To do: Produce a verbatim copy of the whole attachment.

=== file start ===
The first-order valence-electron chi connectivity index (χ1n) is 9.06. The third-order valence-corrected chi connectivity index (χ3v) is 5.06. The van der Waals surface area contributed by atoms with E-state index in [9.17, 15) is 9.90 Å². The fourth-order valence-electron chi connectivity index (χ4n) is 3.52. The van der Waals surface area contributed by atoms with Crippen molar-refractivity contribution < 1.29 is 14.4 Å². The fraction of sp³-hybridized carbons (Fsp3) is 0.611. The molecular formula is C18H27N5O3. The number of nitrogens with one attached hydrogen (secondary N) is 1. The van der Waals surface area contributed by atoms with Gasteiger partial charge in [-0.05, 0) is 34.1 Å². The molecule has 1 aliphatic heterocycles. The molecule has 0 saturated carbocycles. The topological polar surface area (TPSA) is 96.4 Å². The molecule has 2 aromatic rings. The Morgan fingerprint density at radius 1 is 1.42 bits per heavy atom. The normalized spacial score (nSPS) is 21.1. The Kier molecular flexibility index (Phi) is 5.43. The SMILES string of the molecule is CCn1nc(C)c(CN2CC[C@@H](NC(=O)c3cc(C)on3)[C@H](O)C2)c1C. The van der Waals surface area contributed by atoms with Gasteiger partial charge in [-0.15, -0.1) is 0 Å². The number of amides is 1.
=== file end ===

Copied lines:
The first-order valence-electron chi connectivity index (χ1n) is 9.06. The third-order valence-corrected chi connectivity index (χ3v) is 5.06. The van der Waals surface area contributed by atoms with E-state index in [9.17, 15) is 9.90 Å². The fourth-order valence-electron chi connectivity index (χ4n) is 3.52. The van der Waals surface area contributed by atoms with Crippen molar-refractivity contribution < 1.29 is 14.4 Å². The fraction of sp³-hybridized carbons (Fsp3) is 0.611. The molecular formula is C18H27N5O3. The number of nitrogens with one attached hydrogen (secondary N) is 1. The van der Waals surface area contributed by atoms with Gasteiger partial charge in [-0.05, 0) is 34.1 Å². The molecule has 1 aliphatic heterocycles. The molecule has 0 saturated carbocycles. The topological polar surface area (TPSA) is 96.4 Å². The molecule has 2 aromatic rings. The Morgan fingerprint density at radius 1 is 1.42 bits per heavy atom. The normalized spacial score (nSPS) is 21.1. The Kier molecular flexibility index (Phi) is 5.43. The SMILES string of the molecule is CCn1nc(C)c(CN2CC[C@@H](NC(=O)c3cc(C)on3)[C@H](O)C2)c1C. The van der Waals surface area contributed by atoms with Gasteiger partial charge in [-0.15, -0.1) is 0 Å². The number of amides is 1.